The curve is attrocious. Four one drop creatures and full twelve two drops. Then a couple of three drops, no four drops and a nod to the very strong Serra Angel by putting it in the deck despite not really fitting. It was very strong in those days, so in a way its understandable. There’s also plenty more lands than you would see in a white weenie these days.
In comparison, a Pro Tour winning deck from 2010 by Paul Rietzl:
The curve isn’t quite as low as in the red decks above, but twelve one drop creatures and eight two drops seems a lot better and faster. There isn’t any real three drop creatures, but Spectral Procession takes that spot. Ranger of Eos is finally responsible for the late game (meaning anything beyond the fourth turn).
Unlike its predecessor, Rietzl wasn’t very interested in interacting with the opponent. Brave the Elements is there to make sure he doesn’t have to. Not as much removal either. Changpeng’s deck was much more geared towards the metagame by having four Disenchants for all the Necropotence deck that were crushing in those days.
White weenie is currently on a bit of a downswing, but that won’t last forever. They’ll definitely be back.
Again, a deck from World Championships. This one fell in the semifinals of 1997. Stompy (or Senor Stompy, if you want to be polite) was just a green weenie deck, which took quite a risks by throwing it all in. These days you don’t have to do it quite the same way, but you can’t get 3/3s for one anymore either.
I don’t really know how this deck even functioned, with its low land count and necessity to sac lands, but apparently it did. On the other hand, if you play four Winter Orbs, you might as well let a few lands go, because you can’t untap them anyway. Actually, Rogue Elephant plus Harvest Wurm can actually gain you some mana.
Here’s a green Stompy deck from the recent past Raphael Levy has been advocating:
Funny how such a seemingly innocuous card as Giant Growth has survived all these years…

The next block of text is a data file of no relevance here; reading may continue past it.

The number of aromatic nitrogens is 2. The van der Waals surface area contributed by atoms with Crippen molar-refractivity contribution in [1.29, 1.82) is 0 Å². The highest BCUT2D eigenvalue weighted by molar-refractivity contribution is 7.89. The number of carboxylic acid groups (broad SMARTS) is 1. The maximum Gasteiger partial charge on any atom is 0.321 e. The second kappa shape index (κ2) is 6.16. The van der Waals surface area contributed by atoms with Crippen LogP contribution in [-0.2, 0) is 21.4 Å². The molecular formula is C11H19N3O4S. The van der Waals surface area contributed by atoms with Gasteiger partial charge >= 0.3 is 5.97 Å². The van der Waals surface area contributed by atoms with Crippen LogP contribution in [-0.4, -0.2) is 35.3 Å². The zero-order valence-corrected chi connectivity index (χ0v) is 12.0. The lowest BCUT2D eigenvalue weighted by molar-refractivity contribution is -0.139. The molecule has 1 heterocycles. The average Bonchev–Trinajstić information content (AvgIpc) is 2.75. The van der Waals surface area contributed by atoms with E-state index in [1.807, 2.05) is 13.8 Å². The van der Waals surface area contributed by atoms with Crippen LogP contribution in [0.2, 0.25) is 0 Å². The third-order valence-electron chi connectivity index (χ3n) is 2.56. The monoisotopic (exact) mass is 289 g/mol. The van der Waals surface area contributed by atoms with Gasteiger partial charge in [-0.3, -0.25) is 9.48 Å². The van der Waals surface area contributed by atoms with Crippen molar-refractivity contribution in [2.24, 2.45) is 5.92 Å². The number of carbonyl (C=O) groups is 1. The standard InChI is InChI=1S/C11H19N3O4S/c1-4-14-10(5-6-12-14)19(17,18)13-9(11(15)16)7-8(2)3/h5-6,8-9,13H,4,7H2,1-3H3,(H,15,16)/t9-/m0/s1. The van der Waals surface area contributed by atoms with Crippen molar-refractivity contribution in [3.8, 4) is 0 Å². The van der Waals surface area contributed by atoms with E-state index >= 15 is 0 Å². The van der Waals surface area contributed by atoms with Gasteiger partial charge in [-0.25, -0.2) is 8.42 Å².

Also, the land count is the same, although the modern version does not need to sack anything and has a lower curve. The modern version is lacking in disruption in the form of Winter Orb.
The approach to green small creatures has definitely changed over the years. Green is about growth, so generally its creatures are bigger and thus more expensive than say white’s, but green does get creatures with huge potential, such as Experiment One, or cards with raw power cheaply, such as Kalonian Tusker.
How can I not bring this up? My love for the deck has been already thoroughly documented and I’m going to do it again here:
Not many creatures, but the deck doesn’t need more than that. After all, your opponent isn’t going to be doing much. These days, with the much better creature quality, your emphasis is going to be much different. Also, you are now sculpting your opponents hand with Thoughtseize and its kin, while back in the day you were actually hoping to hit the important cards with Hymn to Tourach.
Again, Duress has survived all these years… and for a reason.
Basic idea remains the same: Get a small creature on the battlefield, and then stop your opponent from playing blockers or killing it by using discard. If your opponent happens to play a blocker, kill it or just run into it. You are not going to win by sitting back.